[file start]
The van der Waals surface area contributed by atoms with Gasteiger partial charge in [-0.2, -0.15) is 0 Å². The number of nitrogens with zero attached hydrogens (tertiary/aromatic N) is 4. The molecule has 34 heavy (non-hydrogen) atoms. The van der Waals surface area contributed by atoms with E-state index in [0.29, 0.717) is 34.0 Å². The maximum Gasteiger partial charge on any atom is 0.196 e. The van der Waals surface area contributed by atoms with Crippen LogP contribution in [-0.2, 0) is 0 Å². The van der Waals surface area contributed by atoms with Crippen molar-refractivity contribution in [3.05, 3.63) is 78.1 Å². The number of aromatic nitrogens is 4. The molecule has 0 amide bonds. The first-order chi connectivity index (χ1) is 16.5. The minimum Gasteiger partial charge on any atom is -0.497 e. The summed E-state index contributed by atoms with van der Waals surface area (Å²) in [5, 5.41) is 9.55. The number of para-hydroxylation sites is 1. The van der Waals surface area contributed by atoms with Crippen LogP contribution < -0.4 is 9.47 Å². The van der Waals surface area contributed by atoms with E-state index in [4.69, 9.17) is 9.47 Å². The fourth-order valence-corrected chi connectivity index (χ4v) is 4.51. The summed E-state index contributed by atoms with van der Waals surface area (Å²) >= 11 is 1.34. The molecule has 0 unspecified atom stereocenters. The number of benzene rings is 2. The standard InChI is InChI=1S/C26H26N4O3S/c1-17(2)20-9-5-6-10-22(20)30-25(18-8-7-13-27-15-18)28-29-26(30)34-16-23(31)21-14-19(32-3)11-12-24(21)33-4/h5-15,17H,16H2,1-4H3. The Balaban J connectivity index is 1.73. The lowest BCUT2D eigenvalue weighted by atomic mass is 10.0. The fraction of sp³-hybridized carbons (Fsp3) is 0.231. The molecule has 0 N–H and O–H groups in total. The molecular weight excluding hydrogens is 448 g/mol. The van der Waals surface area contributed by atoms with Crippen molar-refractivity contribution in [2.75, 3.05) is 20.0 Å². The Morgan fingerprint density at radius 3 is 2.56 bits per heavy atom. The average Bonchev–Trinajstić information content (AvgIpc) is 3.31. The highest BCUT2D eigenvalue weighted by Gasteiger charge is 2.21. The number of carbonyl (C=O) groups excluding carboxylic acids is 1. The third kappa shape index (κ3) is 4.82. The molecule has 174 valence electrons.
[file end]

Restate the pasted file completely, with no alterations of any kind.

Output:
The van der Waals surface area contributed by atoms with Gasteiger partial charge in [-0.2, -0.15) is 0 Å². The number of nitrogens with zero attached hydrogens (tertiary/aromatic N) is 4. The molecule has 34 heavy (non-hydrogen) atoms. The van der Waals surface area contributed by atoms with E-state index in [0.29, 0.717) is 34.0 Å². The maximum Gasteiger partial charge on any atom is 0.196 e. The van der Waals surface area contributed by atoms with Crippen LogP contribution in [-0.2, 0) is 0 Å². The van der Waals surface area contributed by atoms with Crippen molar-refractivity contribution in [3.05, 3.63) is 78.1 Å². The number of aromatic nitrogens is 4. The molecule has 0 amide bonds. The first-order chi connectivity index (χ1) is 16.5. The minimum Gasteiger partial charge on any atom is -0.497 e. The summed E-state index contributed by atoms with van der Waals surface area (Å²) in [5, 5.41) is 9.55. The number of para-hydroxylation sites is 1. The van der Waals surface area contributed by atoms with Crippen LogP contribution < -0.4 is 9.47 Å². The van der Waals surface area contributed by atoms with E-state index in [4.69, 9.17) is 9.47 Å². The fourth-order valence-corrected chi connectivity index (χ4v) is 4.51. The summed E-state index contributed by atoms with van der Waals surface area (Å²) >= 11 is 1.34. The molecule has 0 unspecified atom stereocenters. The number of benzene rings is 2. The standard InChI is InChI=1S/C26H26N4O3S/c1-17(2)20-9-5-6-10-22(20)30-25(18-8-7-13-27-15-18)28-29-26(30)34-16-23(31)21-14-19(32-3)11-12-24(21)33-4/h5-15,17H,16H2,1-4H3. The Balaban J connectivity index is 1.73. The lowest BCUT2D eigenvalue weighted by atomic mass is 10.0. The fraction of sp³-hybridized carbons (Fsp3) is 0.231. The molecule has 0 N–H and O–H groups in total. The molecular weight excluding hydrogens is 448 g/mol. The van der Waals surface area contributed by atoms with Crippen molar-refractivity contribution in [2.75, 3.05) is 20.0 Å². The Morgan fingerprint density at radius 3 is 2.56 bits per heavy atom. The average Bonchev–Trinajstić information content (AvgIpc) is 3.31. The highest BCUT2D eigenvalue weighted by Gasteiger charge is 2.21. The number of carbonyl (C=O) groups excluding carboxylic acids is 1. The third kappa shape index (κ3) is 4.82. The molecule has 174 valence electrons.